Last Night's TV - Spooks, BBC1; Bouquet of Barbed Wire, ITV1; Coronation Street, ITV1

These spies are still licensed to thrill

Spooks is back. In my case, however, it is a slightly muted, self-conscious hurrah, because before I watched last night's episode, I had never seen a second of Spooks. Nothing. Not a sausage. Not that I suppose sausages have ever played much of a role in Spooks, but I can't be certain. Maybe there's been an exploding toad-in-the-hole.

Now, I'm aware that television critics, who need all the credibility they can muster, should be a little circumspect about declaring their ignorance of a hugely popular series. Even the splendidly waspish A A Gill, who normally doesn't seem to mind who he offends, was uncharacteristically apologetic the other day in admitting that he has never sat through an episode of Coronation Street. And my friend Hunter Davies won't mind me telling you that back in the Nineties, the grand panjandrum of Associated Newspapers, Sir David English, ordered his termination as TV critic of the Mail on Sunday after he coughed up in print to having pursued an EastEnders-free existence.

Mindful of that, I wondered whether to review the first episode of the ninth series of Spooks – the ninth series! – feigning a degree of familiarity. But I quickly realised that all you Spooks regulars would see right through me in no time. I'd be the MI5 undercover operative wearing a Groucho Marx mask, deceiving nobody. So I thought I'd better come clean.

Anyway, the good news is that I can see what all the fuss is about. Last night's episode started brilliantly, with angst-ridden spymaster Sir Harry Pearce (Peter Firth) taking it upon himself to bump off the former Home Secretary, who it turned out had been complicit in the death of Ros Myers (Hermione Norris). I can't imagine that this is how it works in real life, Dame Eliza Manningham-Buller or whoever getting her hands dirty with a spot of garrotting, or even with a spot of deadly poison in a bottle of 30-year-old malt whisky, which was Sir Harry's modus operandi, but it was a terrific scene and made fans of my wife, a fellow Spooks novice, and me from the off.

There followed a complicated storyline involving an al-Qa'ida plot to blow up the Houses of Parliament with a couple of dolphin-shaped underwater missiles. This was masterminded by a teenage girl doing her dastardly planning on a computer in her bedroom in a London suburb, so don't be thinking that they're all just talking to their mates on Facebook. Actually, the entire episode, and no doubt all eight previous series, required a sustained suspension of disbelief, but it was very slickly done, with a few smart nods to reality. Neatly, the new Home Secretary (Simon Russell Beale, no less) talked about being part of the coalition government.

He also said that "everything in life is about timing, from sex to the golf swing" and I couldn't agree more, which brings me to my own flawed timing, in that I finally started watching Spooks just as Hermione Norris's character, Ros, was buried in a country churchyard. Ros might yet be magically resurrected, which I gather has happened before, but on the assumption that she really was blown to kingdom come at the end of series eight, I have to record a small personal irony, Norris being one of my favourite small-screen actresses.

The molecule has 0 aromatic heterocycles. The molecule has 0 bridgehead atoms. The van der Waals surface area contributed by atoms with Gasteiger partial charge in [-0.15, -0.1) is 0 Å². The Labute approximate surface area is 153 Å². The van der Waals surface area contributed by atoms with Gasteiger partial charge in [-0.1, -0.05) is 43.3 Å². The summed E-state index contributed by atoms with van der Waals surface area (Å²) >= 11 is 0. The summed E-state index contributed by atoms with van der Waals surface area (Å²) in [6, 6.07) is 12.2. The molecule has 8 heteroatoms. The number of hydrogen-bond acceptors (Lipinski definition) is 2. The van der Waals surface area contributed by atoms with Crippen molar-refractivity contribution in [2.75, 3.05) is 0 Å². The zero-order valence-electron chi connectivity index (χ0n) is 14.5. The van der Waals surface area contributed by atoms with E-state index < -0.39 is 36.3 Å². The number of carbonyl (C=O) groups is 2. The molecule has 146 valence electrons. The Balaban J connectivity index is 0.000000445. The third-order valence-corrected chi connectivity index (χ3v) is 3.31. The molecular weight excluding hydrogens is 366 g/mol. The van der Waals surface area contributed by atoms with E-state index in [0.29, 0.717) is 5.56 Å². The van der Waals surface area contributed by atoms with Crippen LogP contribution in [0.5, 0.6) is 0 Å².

It's not so much that she is lovely to look at and all the sexier for often seeming just a little bit repressed, more that she really is very good at acting – not that she ever gets cast as women who couldn't conceivably also be called Hermione. And so to the final episode of Bouquet of Barbed Wire, in which Norris's character, Cassandra, could just as easily have been a Hermione. This is a drama I have resolutely championed on this page as nigh-on unmissable, but it is with a heavy heart that I confess to giggling most of the way through the denouement.

Those of us who come from the 1970s are understandably wary when TV executives sanction remakes of programmes that practically defined our lives back in the kipper-tie decade; indeed, there have been few worse crimes against nostalgia than Reeves and Mortimer in Randall & Hopkirk (Deceased). I was worried that the same might apply to Bouquet of Barbed Wire, but was cheerfully reassured by the first two-thirds of the thing, which brought Andrea Newman's cauldron of warped sexual mores nicely to the boil for the 21st century.

Last night, regrettably, it bubbled right over. Everything went so far over the top – the writing, the acting, even the score – that it began to look like a spoof, and when Peter Manson (Trevor Eve), finally driven bonkers by the wholesale destruction of his apparently successful life, took his last-act swallow-dive out of a hot-air balloon, I'm afraid I could no longer suppress the tears. I haven't laughed so hard at the telly since Larry David tried to prise a golf club away from a corpse in Curb Your Enthusiasm.

The mistake, I think, was cramming it all into three episodes. The original ran for two series, which allowed room for the misery to develop properly. Consider poor Gail McIntyre (Helen Worth, another small-screen favourite of mine) in Coronation Street. Last night she learnt that her son Nick's new fiancée is only pretending to be pregnant, the very least in a series of terrible trials, which include giving birth to one psychopath and marrying another, that Gail has endured since arriving in Weatherfield. But her suffering has lasted since 1974. These things need time.

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